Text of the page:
That being said, analog polys certainly have merit and sound wise would beat the hydra any day if programmed with the same patch. And of course the hydra is all digital…

      1. For which reason should this be remembered?

        Does it have a special sound character compared to what Dave Smith already have delivered?

  17. Schubert, there is a high-pass filter under the effects section. That’s how it works on the Prophet X as well. I’d like it on the front panel as a knob so I could dial in band-pass things easily, but its in there.

    1. oh that’s where it hides … could have read the specs, my bad.

      Bears the question: can the multi fx engine stack effects or can you just select one?

      (it’s just nice to roll off the lowend for some lead or pad patches …)

  18. This has features that the Prophet 5 does not have (sub-oscillator, effects, etc.). Other than the smaller keyboard and walnut case, what is better about the Prophet 5 for an additional $2,500?

  19. Looks like same old stuff to me, where does this one innovate except in the lower voice count , reduced keyboard range and hopefully lower price point?

  20. I understand why many are scorned about this “release” (yet to be). I for one do not understand what’s the thing with all the praised ultra quirky noise making modules that have exactly zero appeal to me.
    In the end, it all boils down to the audience it is targeting.
    Keyboards like this specifically target the usual live keyboard player who is more committed into actual playing than sound crafting. The front panels is all about live gigging, a lot of it is committed for performance (step sequencer and mod sections are just two buttons, in contrast the effects section is full of knobs). Low split is genius. 44 keys is enough (paired with any 88 or 61 main keyboard). The price is welcome. 2 LFOs are enough. 2 ADSR are enough. All of it is right on the front panel without menù digging.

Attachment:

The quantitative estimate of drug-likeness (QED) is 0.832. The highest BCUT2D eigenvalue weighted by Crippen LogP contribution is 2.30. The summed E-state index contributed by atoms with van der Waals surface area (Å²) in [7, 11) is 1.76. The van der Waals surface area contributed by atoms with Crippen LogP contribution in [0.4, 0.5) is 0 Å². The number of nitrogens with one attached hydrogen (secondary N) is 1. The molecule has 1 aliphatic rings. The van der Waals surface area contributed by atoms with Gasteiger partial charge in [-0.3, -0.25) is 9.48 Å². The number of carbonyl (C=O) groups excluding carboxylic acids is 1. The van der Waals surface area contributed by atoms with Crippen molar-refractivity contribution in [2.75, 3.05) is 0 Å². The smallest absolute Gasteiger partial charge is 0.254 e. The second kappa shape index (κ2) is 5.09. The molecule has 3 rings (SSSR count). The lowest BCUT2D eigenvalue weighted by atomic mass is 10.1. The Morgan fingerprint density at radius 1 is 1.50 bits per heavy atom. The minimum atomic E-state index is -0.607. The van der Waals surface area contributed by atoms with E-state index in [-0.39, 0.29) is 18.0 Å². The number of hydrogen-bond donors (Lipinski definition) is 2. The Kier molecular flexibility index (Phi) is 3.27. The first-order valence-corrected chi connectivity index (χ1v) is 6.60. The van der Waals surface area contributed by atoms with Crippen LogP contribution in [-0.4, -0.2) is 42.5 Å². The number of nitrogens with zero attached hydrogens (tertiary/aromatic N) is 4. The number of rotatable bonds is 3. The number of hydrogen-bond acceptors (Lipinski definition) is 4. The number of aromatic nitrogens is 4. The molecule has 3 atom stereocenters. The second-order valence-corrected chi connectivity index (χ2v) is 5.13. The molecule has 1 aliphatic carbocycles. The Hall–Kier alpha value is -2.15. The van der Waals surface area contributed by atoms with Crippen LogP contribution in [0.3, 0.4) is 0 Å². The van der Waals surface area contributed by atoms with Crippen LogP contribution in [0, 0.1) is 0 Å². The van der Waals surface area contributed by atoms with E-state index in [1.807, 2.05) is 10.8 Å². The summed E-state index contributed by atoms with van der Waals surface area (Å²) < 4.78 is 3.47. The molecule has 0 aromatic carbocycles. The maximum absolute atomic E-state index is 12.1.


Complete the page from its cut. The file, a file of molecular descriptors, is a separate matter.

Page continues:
This can be very well be the analog gold standard for the gigging keyboard player.

    1. It generates a lot of, rather polarizing, comments everywhere! Guess that’s a good sign?
      (Normally that only happens when “B” anounces a clone.)

  21. Roland seem to be one of the few makers who are quiet / falling behind these days.
    Once were leaders in analog synth products, then went digital / ROMplers / workstations, now … ???

    1. … now a plugin called zen core wich is the latest battology of the phantom engine used since ages for all kinds of products *yawn*

  22. If this was a smaller version of the Prophet-X instead of another vintage inspired subtractive design, I’d be very happy.

  23. Take 5 or Want 10 ?
    This might well be my sequential synth of choice. Only question: is five voices enough? A Ten Voice version would be a no brainer for me even at a steeper price.

    Mentioning that a prophet 5 is 2,64 times more expensive.

    PS.: So Glad it has this feature: “Factory switch: when off, the front panel is live; what you see is what you hear”
    Sobbingly missed that on the rev2 and pro3.

  24. I don’t know how the prices are in the US, but here in the Netherlands the Take 5 is listed for 1290 euros, compared to the rev2 that is listed for 1350, and the rev2 module which is 1170. I don’t really understand why people are calling it “competitively priced”. It’s 3 voices less than the rev2 and costs about the same. And filterwise, I think the rev2 sounds pretty damn good, nothing that amazing to me about the Prophet 5 filter that really distinguishes it as a big bonus feature compared to the already very decent filter included in the Rev2. Besides, people who are that finnickity about a certain vintage filter type, they’re not in the market for a “budget synth”. All the rest of the specs read to me like a scaled down rev2 for the same price as a rev2.